Kickoff Return: Ferri hopes his second stint at Stuart goes better than his first.
Kickoff Return: Ferri hopes his second stint at Stuart goes better than his first. Credit: Darrow Montgomery

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A dual-purpose ceremony—part pep rally, part exorcism—is scheduled for next week in the gym at J.E.B. Stuart High School.

Roy Ferri, who was just hired as head football coach at the Falls Church school, will be introduced to the student body and their parents. And then Ferri plans to fill a makeshift coffin with programs, game tapes, used tickets, and assorted other remnants from recent seasons of Raiders football. He’ll take it all outside and put it in a hole.

“We’ve got to bury all the bad ghosts, all the bad karma,” says Ferri.

That’s a lot of burying. Ferri, 49, is taking over what could be the worst football program in the area.

The Raiders haven’t won a game since 2005 and will go into next season riding the longest active losing streak in Northern Virginia schoolboy football: 24 games and counting.

“It’s only 24? Great!” Ferri says with a laugh. “I thought it was at least 30. We know we suck. Well, we know we used to suck.”

Nobody, in fact, was more well-versed in Stuart’s football suckitude than Ferri when he gave up an assistant coaching gig at Centreville High last month to come to Stuart.

Make that: to come back to Stuart. This will be Ferri’s second go-around as head coach of the Raiders. In 2000, Ferri, who grew up in Arlington, got fired from the same job after winning just seven games in four full seasons. And before that, he’d been an assistant football coach at Stuart on and off since 1982.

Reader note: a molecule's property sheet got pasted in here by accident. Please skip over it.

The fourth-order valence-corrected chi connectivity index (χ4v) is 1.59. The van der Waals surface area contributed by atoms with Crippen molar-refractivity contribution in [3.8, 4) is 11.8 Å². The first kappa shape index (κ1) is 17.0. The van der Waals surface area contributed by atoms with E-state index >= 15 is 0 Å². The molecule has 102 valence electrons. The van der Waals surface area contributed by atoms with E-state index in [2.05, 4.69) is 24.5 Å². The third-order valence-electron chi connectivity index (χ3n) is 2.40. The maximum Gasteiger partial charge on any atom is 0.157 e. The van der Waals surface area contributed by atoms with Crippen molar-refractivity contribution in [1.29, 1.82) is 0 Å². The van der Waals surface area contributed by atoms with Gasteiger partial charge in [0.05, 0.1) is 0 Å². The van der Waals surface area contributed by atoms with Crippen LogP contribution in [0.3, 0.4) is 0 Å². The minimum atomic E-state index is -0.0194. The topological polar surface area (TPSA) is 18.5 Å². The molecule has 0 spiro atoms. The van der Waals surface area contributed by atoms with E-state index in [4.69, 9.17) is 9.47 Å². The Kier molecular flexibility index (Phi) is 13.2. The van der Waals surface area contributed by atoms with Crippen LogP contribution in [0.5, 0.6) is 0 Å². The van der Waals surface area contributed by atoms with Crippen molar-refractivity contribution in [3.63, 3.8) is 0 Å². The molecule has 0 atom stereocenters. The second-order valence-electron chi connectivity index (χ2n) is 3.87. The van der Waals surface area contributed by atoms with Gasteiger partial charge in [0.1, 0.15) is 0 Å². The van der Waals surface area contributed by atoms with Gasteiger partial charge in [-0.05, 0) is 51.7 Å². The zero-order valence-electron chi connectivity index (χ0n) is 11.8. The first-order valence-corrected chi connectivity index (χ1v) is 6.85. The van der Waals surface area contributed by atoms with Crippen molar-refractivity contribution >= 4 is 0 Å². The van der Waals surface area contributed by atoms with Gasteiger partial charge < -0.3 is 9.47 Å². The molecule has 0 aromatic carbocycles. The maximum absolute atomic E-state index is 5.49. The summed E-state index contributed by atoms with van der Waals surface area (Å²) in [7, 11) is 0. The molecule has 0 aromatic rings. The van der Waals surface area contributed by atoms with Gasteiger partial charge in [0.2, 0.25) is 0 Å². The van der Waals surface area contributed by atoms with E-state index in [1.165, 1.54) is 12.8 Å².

There were some salad days early on. Stuart had an undefeated regular season and regularly won divisional championships in the 1980s. But back then Stuart had running back Charlie Garner, who would go on to star at the University of Tennessee (he helped create the myth of Heath Shuler in Knoxville) and have a long NFL career.

“The way it was when I first came to Stuart, I thought it was easy to win here,” says Ferri.

But the balance of power in Northern Virginia football started moving westward right around the time Garner left the school after the 1989 season. Other than Annandale in the 1994 and 1995 seasons, no inside-the-Beltway team has won a state championship in 20 years.

Raider football has fallen particularly far. Those who believe in karma might attribute Stuart’s fall to the fact that the school is named after a general who used his West Point training first to kill Indians, then to fight for the losing side in the Civil War. But shifts in the region’s demographics might better explain the losing streak.

Currently, the school’s total enrollment hovers around 1,300. That’s about half as large as Stuart once was, and that makes it among the smaller schools in Northern Virginia: Stuart’s entire student body isn’t much bigger than the senior class at Westfield, a giant school in western Fairfax County and, not coincidentally, the home of the 2007 state champs.

Along with being relatively teensy, Stuart’s student body happens to be among the most ethnically diverse in the country. In 1995, the Washington Times reported that Stuart “enrolls students from 60 different countries speaking 27 languages, from Urdu to Farsi.”